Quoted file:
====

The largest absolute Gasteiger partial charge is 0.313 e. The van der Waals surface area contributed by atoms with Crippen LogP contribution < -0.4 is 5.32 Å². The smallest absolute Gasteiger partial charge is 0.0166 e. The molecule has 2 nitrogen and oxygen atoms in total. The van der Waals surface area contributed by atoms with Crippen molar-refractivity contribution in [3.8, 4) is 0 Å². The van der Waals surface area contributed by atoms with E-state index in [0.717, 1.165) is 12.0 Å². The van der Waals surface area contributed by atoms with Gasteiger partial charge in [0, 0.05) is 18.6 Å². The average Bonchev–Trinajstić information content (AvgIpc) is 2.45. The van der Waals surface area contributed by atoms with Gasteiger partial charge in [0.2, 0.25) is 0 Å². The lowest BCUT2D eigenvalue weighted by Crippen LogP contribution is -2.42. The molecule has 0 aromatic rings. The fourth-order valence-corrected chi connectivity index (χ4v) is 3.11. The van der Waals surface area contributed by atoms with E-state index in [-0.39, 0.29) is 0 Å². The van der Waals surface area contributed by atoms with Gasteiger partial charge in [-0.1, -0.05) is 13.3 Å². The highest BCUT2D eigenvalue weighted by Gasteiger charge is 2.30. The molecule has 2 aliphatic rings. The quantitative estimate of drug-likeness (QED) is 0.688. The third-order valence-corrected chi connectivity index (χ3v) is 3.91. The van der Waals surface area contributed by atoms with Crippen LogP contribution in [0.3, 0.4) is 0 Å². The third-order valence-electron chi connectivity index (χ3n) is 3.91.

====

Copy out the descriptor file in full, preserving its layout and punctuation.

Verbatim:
The largest absolute Gasteiger partial charge is 0.313 e. The van der Waals surface area contributed by atoms with Crippen LogP contribution < -0.4 is 5.32 Å². The smallest absolute Gasteiger partial charge is 0.0166 e. The molecule has 2 nitrogen and oxygen atoms in total. The van der Waals surface area contributed by atoms with Crippen molar-refractivity contribution in [3.8, 4) is 0 Å². The van der Waals surface area contributed by atoms with E-state index in [0.717, 1.165) is 12.0 Å². The van der Waals surface area contributed by atoms with Gasteiger partial charge in [0, 0.05) is 18.6 Å². The average Bonchev–Trinajstić information content (AvgIpc) is 2.45. The van der Waals surface area contributed by atoms with Gasteiger partial charge in [0.2, 0.25) is 0 Å². The lowest BCUT2D eigenvalue weighted by Crippen LogP contribution is -2.42. The molecule has 0 aromatic rings. The fourth-order valence-corrected chi connectivity index (χ4v) is 3.11. The van der Waals surface area contributed by atoms with E-state index in [-0.39, 0.29) is 0 Å². The van der Waals surface area contributed by atoms with Gasteiger partial charge in [-0.1, -0.05) is 13.3 Å². The highest BCUT2D eigenvalue weighted by Gasteiger charge is 2.30. The molecule has 2 aliphatic rings. The quantitative estimate of drug-likeness (QED) is 0.688. The third-order valence-corrected chi connectivity index (χ3v) is 3.91. The van der Waals surface area contributed by atoms with Crippen LogP contribution in [0.3, 0.4) is 0 Å². The third-order valence-electron chi connectivity index (χ3n) is 3.91.